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Alcohol and antibiotics.

Everyone knows that drinking is not allowed when you take medicine, but some people do it anyway. So what actually happens to the body from the combination of antibiotics and alcohol? Is it really harmful? Here are all the answers.

Is it possible to drink alcohol when taking antibiotics?
It happens to everyone, you get sick, suffering, going to the doctor, getting antibiotics and then feeling better, but you have to continue taking the medicine for a few more days. In these days life itself continues as usual, and you often find yourself sitting in front of a glass of wine. Then the question arises: Is it permissible to drink alcohol when taking antibiotics?

Most people are sure that the answer is really not, but choose to drink anyway. Do they make a mistake? Does it destroy the effect of antibiotics? Does it destroy the liver? Or have they avoided all these years in vain? Since this is one of the most common questions, Exactly what happens to the body when taking drugs and not giving up the beer, and why is that forbidden?

What is the problem with the combination of antibiotics and alcohol?

By the end of the 19th century, certain substances were interacting with alcohol, causing a severe reaction in the body.  The first material - commonly used in industry - was called disulfurm. disulfurm is used as a treatment for alcohol withdrawal because after consuming it all alcohol drinking leads to symptoms such as nausea, vomiting, excessive sweating, headaches and accelerated heartbeat. 

In the mid-20th century, a combination of alcohol and antibiotics called metronidazole has similar symptoms of disulfurm, so the combination is not recommended. metronidazole is an antibiotic given in many diseases related to the digestive system but not only.

metronidazole is not the only antibiotic that has been reported to have a reaction with alcohol. There are also very common antibodies that have been reported to have milder reactions with alcohol, such as the cephalosporin drugs used to treat respiratory, skin and urinary infections.

So all the antibiotics are problematic with alcohol?

No. Surprisingly, the vast majority of the drugs do not cause alcohol interaction. Antibiotics are very common, such as Augmentin, Aznil, Zefi and Ciprofloxacin do not have warning against the combination with alcohol.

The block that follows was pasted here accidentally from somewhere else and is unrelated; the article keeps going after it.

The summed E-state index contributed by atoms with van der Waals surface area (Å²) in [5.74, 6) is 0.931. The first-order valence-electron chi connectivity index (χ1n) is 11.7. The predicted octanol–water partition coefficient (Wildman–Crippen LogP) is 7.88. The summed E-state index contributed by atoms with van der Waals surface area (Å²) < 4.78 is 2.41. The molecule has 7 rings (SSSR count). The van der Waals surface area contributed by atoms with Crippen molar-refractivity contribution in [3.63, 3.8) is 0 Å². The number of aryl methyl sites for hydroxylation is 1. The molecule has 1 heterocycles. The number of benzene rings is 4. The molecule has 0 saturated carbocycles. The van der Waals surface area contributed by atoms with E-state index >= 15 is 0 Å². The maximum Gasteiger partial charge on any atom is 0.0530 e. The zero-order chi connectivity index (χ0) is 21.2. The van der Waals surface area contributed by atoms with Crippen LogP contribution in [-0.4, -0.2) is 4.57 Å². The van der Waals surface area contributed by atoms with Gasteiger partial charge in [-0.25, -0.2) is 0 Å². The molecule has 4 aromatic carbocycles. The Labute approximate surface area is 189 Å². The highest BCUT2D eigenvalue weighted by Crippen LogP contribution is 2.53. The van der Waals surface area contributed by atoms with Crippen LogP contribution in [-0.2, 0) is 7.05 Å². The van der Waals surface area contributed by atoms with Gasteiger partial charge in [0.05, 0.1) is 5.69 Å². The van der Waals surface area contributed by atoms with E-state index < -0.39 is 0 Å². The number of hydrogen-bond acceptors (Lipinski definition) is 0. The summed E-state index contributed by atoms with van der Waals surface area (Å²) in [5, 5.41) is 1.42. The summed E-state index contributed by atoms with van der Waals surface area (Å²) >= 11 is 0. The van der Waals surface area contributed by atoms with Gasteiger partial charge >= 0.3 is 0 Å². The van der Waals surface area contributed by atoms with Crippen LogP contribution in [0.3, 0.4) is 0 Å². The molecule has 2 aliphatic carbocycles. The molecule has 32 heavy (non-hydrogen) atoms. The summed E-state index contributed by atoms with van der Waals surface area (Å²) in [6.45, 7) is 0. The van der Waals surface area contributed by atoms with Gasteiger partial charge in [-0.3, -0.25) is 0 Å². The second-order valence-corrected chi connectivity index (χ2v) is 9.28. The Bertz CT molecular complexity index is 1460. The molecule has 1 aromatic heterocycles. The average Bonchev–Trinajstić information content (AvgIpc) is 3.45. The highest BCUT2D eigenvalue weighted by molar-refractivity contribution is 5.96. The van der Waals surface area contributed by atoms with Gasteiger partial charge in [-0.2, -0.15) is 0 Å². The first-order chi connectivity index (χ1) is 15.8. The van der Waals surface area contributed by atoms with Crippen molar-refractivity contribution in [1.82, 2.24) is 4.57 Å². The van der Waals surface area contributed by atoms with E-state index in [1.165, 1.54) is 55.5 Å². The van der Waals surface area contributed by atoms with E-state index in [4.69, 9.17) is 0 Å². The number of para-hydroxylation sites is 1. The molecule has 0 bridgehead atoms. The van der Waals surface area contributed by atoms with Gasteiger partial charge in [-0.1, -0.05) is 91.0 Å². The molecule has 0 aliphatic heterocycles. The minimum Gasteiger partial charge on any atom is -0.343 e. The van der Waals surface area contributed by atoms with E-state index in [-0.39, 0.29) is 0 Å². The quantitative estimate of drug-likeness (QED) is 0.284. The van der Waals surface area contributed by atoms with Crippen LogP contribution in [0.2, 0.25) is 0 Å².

While there are no studies proving that consuming alcohol during an antibiotic treatment is a completely safe thing, but apparently the potential for interaction is relatively low.


So can you drink a glass of wine during an antibiotic treatment?

Looking at the broader picture of the context in which antibiotic treatment is often given, it seems that alcohol consumption is not recommended, and not necessarily Because of the antibiotics.

In general, it is not advisable to drink and certainly not to get drunk during acute illness, whether you are under antibiotic treatment or not. Acute infectious disease is a condition characterized by an increase in energy requirements of the body, increased body temperature and decreased appetite - a problematic combination that may lead to dehydration. Dehydration is a condition that may worsen after consuming alcohol, which is a substance diuretic.

Another problem is that during acute illness, people take drugs other than antibiotics, such as painkillers, various types of fever, and over-the-counter drugs. A combination of these drugs and alcohol may be problematic, and thus worsen the side effects or cause liver damage and therefore not recommended.


KEEP IN MIND!
Always Consult a Doctor/Professional.

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